Sermon preached at 2010 IL/MO state conference. Republished with permission from Baptist Bulletin Jan/Feb 2011. All rights reserved.
By Greg Randle
In 1865 General Gordon Granger rode into Galveston, Texas, to declare to slaves there that they were free. The order that General Granger took to those slaves had been signed two and a half years earlier. So although the people had been pronounced free nearly three years before, they did not know it until the general came and told them. In essence they were still slaves. They thought like slaves. They talked like slaves. They even lived like they were slaves.
We have a lot of Christians today who are still thinking like slaves, still talking like slaves, still living like slaves. Although our emancipation proclamation was signed two thousand years ago by the blood of Jesus, we still don’t know how to treat one another in the Lord. God wants us to be able to come together in the Body of Christ regardless of our racial background, regardless of our ethnicity—to come and experience unity and fellowship one with another. In fact, Galatians 2 challenges us about an issue that we’ve been dealing with since the beginning of time: racism. Racism is the institutional power used to hold down a certain race of people through injustice or other unkind means. And the last place we should see racism is in the church of Jesus Christ.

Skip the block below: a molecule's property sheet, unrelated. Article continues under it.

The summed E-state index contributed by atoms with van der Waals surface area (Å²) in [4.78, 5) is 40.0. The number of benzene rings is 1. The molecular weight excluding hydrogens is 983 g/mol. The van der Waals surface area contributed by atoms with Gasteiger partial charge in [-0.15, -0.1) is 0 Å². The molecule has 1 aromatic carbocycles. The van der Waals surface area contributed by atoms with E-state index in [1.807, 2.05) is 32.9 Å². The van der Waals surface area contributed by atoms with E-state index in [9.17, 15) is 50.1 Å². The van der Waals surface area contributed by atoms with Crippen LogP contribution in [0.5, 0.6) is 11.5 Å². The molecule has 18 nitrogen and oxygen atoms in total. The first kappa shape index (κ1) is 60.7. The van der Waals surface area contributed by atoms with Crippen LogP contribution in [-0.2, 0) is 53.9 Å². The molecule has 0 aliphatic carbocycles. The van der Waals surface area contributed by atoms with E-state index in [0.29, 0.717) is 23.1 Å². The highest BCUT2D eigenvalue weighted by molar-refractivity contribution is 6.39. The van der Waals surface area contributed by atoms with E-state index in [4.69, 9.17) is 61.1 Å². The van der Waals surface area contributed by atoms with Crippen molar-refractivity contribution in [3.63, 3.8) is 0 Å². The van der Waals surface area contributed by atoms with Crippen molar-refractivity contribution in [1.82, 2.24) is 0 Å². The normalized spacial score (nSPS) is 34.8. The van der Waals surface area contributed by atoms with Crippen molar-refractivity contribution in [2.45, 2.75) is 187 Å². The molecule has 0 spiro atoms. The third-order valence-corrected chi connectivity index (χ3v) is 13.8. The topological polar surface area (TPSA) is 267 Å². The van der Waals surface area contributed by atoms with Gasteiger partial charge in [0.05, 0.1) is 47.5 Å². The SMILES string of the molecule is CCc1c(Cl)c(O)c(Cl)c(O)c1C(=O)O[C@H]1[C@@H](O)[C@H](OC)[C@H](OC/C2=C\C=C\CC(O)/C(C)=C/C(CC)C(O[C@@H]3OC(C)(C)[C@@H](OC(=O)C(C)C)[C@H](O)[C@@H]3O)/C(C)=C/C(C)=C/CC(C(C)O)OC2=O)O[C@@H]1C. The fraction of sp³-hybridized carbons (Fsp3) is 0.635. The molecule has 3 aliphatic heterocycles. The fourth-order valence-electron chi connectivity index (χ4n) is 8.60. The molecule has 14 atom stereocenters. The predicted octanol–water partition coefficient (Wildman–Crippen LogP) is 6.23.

Peter, the apostle to the Jews, and Paul, the apostle to the Gentiles, confronted this issue. We see Peter’s failure, and Paul’s freedom to help him overcome his failure. Read more about Confronting Racism in the Church